Communities and Local Government Secretary of State Greg Clark recently approved a planning inspector’s recommendation to increase housing targets for North Somerset Council. The council has been waiting for their local plan to be approved for three and a half years. The plan was given the go-ahead by a planning inspector in 2012 but the housing target was subsequently successfully challenged in the courts. Since that time the council has done more work on their housing target and arrived at a figure of 17,000, but a planning inspector said that this should be raised to at least 21,000 to meet figures set out in a housing assessment. Development potential in North Somerset is highly constrained by Green Belt, Areas of Outstanding Natural Beauty and areas at high risk of flooding. This means that the council cannot show that enough houses are likely to get built over the next five years to meet the higher figure. If this situation remains unchanged, it will trigger a national policy which voids the local plan and allows developers to pounce on greenfield sites that are not currently allocated for housing. It would also be likely to lead to the loss of Green Belt land.
Notes for editors
 CPRE, Set up to fail: why housing targets based on flawed numbers threaten our countryside, November 2015
 CPRE commissioned Housing Vision, housing market consultants, and Tibbalds Planning and Urban Design, to research and review the methodologies used to determine “objectively assessed need” for housing since the introduction of the National Planning Policy Framework (NPPF) in 2012. Their report is available from the CPRE website here.
Housing Vision and Tibbalds, Smarter SHMAs: a review of Objectively Assessed Need in England, commissioned by CPRE, November 2015.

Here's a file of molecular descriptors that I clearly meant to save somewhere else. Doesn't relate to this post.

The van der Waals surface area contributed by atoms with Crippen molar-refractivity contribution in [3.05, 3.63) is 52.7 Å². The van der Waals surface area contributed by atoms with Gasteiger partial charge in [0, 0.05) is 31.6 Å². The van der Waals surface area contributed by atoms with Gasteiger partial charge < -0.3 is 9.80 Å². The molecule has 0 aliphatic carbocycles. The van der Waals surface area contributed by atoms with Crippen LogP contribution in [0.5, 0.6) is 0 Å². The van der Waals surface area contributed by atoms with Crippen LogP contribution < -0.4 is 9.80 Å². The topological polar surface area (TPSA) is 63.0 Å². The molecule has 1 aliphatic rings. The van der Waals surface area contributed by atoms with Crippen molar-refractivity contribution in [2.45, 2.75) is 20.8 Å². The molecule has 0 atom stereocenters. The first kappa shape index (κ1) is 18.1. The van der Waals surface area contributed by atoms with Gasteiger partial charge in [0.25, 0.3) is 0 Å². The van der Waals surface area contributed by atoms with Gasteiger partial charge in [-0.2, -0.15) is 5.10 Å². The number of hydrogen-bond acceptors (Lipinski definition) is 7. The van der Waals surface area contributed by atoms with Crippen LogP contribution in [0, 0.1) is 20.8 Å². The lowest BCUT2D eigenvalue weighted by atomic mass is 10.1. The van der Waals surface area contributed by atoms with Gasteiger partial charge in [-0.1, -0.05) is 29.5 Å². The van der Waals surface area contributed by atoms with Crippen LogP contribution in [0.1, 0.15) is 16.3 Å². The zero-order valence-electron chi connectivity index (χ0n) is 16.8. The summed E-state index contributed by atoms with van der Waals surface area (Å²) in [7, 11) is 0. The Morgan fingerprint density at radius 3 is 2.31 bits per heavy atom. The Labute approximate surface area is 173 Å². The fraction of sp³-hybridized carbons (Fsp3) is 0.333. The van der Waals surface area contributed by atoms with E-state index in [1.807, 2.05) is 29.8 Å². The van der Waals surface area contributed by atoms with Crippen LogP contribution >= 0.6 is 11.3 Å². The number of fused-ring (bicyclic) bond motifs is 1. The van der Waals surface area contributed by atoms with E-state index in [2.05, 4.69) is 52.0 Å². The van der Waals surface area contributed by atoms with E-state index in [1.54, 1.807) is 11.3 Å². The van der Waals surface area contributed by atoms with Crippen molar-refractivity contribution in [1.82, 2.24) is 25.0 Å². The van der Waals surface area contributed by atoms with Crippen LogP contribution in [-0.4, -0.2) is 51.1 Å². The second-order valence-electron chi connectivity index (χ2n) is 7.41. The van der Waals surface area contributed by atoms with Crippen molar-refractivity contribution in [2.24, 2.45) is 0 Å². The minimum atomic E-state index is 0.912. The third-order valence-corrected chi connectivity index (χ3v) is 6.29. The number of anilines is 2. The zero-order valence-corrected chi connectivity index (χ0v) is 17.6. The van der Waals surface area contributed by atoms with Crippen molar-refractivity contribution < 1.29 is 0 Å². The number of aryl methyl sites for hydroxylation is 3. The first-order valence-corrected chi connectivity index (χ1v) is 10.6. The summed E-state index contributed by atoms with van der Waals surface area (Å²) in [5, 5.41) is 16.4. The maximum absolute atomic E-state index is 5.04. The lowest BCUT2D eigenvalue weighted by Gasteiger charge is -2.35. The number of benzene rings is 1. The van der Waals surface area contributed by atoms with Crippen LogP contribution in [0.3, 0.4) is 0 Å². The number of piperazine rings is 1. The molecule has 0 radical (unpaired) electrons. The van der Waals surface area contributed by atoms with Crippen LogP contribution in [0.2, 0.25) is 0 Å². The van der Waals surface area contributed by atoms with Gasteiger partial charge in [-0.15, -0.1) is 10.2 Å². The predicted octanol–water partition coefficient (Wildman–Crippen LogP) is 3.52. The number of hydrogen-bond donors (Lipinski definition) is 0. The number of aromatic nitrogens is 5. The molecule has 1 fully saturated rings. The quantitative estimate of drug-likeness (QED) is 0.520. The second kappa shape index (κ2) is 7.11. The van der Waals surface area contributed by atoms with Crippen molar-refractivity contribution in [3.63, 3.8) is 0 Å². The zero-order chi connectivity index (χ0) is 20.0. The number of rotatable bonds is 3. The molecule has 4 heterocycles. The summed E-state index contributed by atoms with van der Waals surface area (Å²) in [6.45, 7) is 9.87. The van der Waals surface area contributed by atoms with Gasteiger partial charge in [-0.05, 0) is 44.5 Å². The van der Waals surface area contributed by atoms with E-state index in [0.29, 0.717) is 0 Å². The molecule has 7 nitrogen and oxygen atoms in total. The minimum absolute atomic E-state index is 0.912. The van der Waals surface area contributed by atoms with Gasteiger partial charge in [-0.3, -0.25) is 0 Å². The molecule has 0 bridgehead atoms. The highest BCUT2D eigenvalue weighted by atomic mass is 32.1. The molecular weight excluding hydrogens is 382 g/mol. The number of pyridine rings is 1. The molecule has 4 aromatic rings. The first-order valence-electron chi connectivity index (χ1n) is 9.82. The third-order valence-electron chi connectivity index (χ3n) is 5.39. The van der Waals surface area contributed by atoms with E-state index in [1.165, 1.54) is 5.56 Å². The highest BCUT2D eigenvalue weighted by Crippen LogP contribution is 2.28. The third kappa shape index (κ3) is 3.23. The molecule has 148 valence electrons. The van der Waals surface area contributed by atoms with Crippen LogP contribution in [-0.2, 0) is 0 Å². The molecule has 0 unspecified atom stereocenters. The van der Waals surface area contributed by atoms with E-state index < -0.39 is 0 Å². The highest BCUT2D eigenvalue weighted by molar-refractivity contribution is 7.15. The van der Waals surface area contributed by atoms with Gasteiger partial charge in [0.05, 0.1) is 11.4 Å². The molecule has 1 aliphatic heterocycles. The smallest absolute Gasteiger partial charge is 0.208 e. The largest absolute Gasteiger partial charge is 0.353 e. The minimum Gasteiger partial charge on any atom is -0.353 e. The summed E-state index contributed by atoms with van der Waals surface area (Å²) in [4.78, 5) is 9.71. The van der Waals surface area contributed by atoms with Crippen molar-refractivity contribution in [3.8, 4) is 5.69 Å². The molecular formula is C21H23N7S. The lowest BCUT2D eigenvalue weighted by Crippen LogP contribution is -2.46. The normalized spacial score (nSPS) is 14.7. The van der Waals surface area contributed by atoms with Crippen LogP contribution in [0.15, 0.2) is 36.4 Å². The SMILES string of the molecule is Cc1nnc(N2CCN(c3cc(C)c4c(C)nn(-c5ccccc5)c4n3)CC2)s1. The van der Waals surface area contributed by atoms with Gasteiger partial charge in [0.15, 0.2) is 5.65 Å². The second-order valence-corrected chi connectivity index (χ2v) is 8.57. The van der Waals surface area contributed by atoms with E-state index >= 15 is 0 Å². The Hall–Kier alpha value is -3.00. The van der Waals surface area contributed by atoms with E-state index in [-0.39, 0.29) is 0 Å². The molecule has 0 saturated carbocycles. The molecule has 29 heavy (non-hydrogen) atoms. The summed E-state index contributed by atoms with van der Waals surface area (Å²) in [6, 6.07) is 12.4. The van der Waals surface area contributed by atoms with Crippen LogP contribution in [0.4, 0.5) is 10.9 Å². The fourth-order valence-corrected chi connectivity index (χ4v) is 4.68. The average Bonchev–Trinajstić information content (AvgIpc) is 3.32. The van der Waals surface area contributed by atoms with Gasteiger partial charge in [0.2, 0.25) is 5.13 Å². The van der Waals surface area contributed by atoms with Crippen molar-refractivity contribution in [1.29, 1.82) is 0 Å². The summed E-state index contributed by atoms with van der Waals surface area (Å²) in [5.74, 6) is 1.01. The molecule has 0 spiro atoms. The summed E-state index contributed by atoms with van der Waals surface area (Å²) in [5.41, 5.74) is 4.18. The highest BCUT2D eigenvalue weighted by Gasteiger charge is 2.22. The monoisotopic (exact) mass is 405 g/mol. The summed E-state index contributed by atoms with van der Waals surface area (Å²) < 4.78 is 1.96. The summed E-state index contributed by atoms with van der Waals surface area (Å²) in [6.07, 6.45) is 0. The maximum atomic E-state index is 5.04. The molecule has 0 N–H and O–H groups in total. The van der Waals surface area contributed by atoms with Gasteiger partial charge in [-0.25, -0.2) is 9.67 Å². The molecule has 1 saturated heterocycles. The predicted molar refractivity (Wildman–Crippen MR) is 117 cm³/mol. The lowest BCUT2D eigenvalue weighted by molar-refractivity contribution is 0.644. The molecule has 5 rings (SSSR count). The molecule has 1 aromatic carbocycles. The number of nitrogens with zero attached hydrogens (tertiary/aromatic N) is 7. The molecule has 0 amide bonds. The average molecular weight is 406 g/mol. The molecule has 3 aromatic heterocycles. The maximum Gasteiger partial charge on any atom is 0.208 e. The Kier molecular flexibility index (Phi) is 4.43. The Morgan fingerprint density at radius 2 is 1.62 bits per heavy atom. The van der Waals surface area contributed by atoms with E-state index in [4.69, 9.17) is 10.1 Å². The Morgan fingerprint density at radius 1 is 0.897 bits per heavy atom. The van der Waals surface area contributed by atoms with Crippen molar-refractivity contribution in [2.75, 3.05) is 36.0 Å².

At the heart of these issues is the requirement for local authorities to identify the need for housing and then meet that need in full in their local plans. The National Planning Policy Framework (NPPF) sets out how to determine “objectively assessed housing need”. Online Government guidance in the National Planning Practice Guidance (NPPG) provides a recommended approach to deciding” objectively assessed need” through a Strategic Housing Market Assessment (SHMA).
 Government data show that 242,000 houses were given planning permission in the year up to June 2015. Yet housing starts and completions show little sign of matching this number. Quarterly statistics on housing starts show that building rates have been static since the beginning of 2014 – at around 136,000 per year. The latest data show completions are currently at 131,000.
 The situation is then made worse because if housebuilding in an area falls below these five-year targets, the local plan that contains these targets – and the protection for land not classed as suitable for housing – no longer applies. Once that happens, local authorities can be forced to allow house building on greenfield land, whether it meets a community’s needs or not.
Meanwhile, CPRE’s 2014 report From wasted space to living spaces found that at least a million new homes could be built on suitable brownfield land across England, and that brownfield land is a self-regenerating resource. CPRE, From wasted space to living spaces, November 2014.
 CPRE’s new research, distinct from that of Tibbalds and Housing Vision, assessed all local plans outside of London containing housing targets adopted between April 2013 and July 2015. See CPRE, Set up to fail, November 2015.